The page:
Surge in demand for new anti-terror bollards and barriers in wake of attacks

A man lights a candle on Monday at an impromptu memorial where a van crashed into pedestrians in Barcelona. (Reuters)
Updated 22 August 2017
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Surge in demand for new anti-terror bollards and barriers in wake of attacks

LONDON: Engineering companies are ramping up investment in new anti-terror bollards and barriers as demand for protection surges in the wake of a spate of attacks across Europe.
Attacks in London, France and most recently in Spain that involved vehicles being driven at speed into pedestrians has forced municipal authorities to look at new security measures. While not being treated as a terrorist attack, one person was also killed on Aug. 21 in the French city of Marseille after a van swerved off a road and hit a bus shelter.
With recent attacks involving the use of a vehicle as a weapon or “lone wolves” wielding guns or knives, manufacturers of anti-terror bollards and other forms of security products are looking at how best they can use their technology to protect a city’s busy streets, bridges and stadiums.
“With popular tourist or public areas now coming under increasing threat, this has driven the need for new product innovations to be designed. For instance, there is now an increasing need for temporary security measures,” said Gavin Hepburn, sales and marketing director at UK firm ATG Access.
It has just launched a new road block system that is said to be be able to resist the force of a 2,500kg vehicle traveling at 30 miles per hour. The system is intended for use at temporary public events and has been designed to be lightweight and quick to deploy, the company said in a statement.
The UK firm Avon Barrier Corporation is also developing new temporary systems and is examining how its products can provide protection from gunfire.
“We are also looking at advertising boarding, so you incorporate some kind of ballistic protection within an advertising boarding so people run and hide. I am working on some very big projects that include that sort of thing,” said Paul Jeffrey, managing director, at the Bristol-based firm in a phone interview. He said his firm is also looking at protection systems for hotel staff in the event of an attack.
These developments come as governments and city authorities around the world look at how they can better protect their citizens from attack.
“We’ve seen a growth in investment in major cities across the UK, along with European cities, such as Amsterdam. This mostly comes down to the fact that there has been a change in threat in these cities. Fixed, critical, national infrastructure is no longer the main target for attacks, but instead terrorists are now directly targeting people within crowded public areas,” said Hepburn.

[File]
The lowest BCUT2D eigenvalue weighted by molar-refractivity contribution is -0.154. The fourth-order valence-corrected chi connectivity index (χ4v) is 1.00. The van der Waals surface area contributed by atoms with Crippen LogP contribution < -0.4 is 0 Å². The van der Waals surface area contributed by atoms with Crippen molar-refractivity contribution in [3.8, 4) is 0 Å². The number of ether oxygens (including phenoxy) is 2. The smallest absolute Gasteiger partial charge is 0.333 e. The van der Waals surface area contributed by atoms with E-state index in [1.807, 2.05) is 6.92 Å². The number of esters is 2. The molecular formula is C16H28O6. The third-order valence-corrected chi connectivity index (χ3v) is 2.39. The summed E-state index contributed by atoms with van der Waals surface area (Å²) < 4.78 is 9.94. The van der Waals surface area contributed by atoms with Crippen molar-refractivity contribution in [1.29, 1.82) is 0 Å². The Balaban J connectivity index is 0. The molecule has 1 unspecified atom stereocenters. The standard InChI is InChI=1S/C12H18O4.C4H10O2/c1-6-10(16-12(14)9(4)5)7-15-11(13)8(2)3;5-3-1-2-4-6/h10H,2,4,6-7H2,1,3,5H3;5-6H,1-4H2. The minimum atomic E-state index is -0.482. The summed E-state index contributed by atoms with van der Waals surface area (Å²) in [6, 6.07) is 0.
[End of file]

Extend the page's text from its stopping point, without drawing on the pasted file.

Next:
Following events in Barcelona, the Australian Prime Minister Malcolm Turnbull said his government is set to launch a new strategy on how to protect crowded spaces from attacks.
Earlier this year, the Singaporean government agreed to make it a legal requirement for events with large crowds to meet a certain level of security requirements. This has possibly sparked increased demand for physical anti-terror systems in Asia, said Jeffrey.
“(The) Far East is just starting to pick up… there is an awful lot of activity going into Singapore,” he said.
While interest from governments and local councils has spiked, that interest does not always translate into actual investment, said Jeffrey.
“The trouble is people seem to get interested and start to think about it and then don’t do a lot about it,” he said. Cost is one of the prohibitive factors, and it is often difficult to prioritize where to focus your investment.
John Coaffee, professor of urban geography at the University of Warwick, said: “The priority is, of course keeping citizens safe, but given the vast array of soft targets that could potentially be attacked where do you prioritize? Likewise, what types of protective security measures are required? Bollards, however ugly, can be effective against vehicle-borne attacks but won’t prevent knife attacks or suicide attacks.”


Maldives arrests ex-leader Yameen for money laundering

Updated 42 min 29 sec ago
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Maldives arrests ex-leader Yameen for money laundering

  • No comment from Yameen or his legal team yet
  • The court already froze the ex-president’s local bank accounts containing $6.5 million

MALÉ, Maldives: Maldivian authorities Monday ordered the arrest of former strongman president Abdulla Yameen over money laundering charges, officials said.
The arrest came after a court began a preliminary hearing into allegations that Yameen received nearly $1.5 million in illicit payments just before he lost his re-election bid in September.
“Prosecutors said that Yameen had allegedly attempted to bribe witnesses,” a court official said, adding that the former president would be taken to the Dhoonidhoo prison island near the capital.
Yameen, who came to power in 2013 and jailed many of his opponents or forced them into exile, had been summoned to the Criminal Court Sunday to formally receive his indictment.
During his five-year tenure, Yameen relied heavily on China for political and financial support as he came under criticism over his dismal human rights record.
The Indian Ocean archipelago nation of 340,000 Sunni Muslims is heavily in debt to China.
Authorities believe millions of dollars allegedly siphoned off by Yameen could be stashed abroad, and have said that talks are underway with foreign entities to repatriate any cash found.
The court has already frozen Yameen’s local bank accounts holding about $6.5 million, a decision the former leader has contested.
There was no immediate comment from Yameen or his legal team on the latest court order.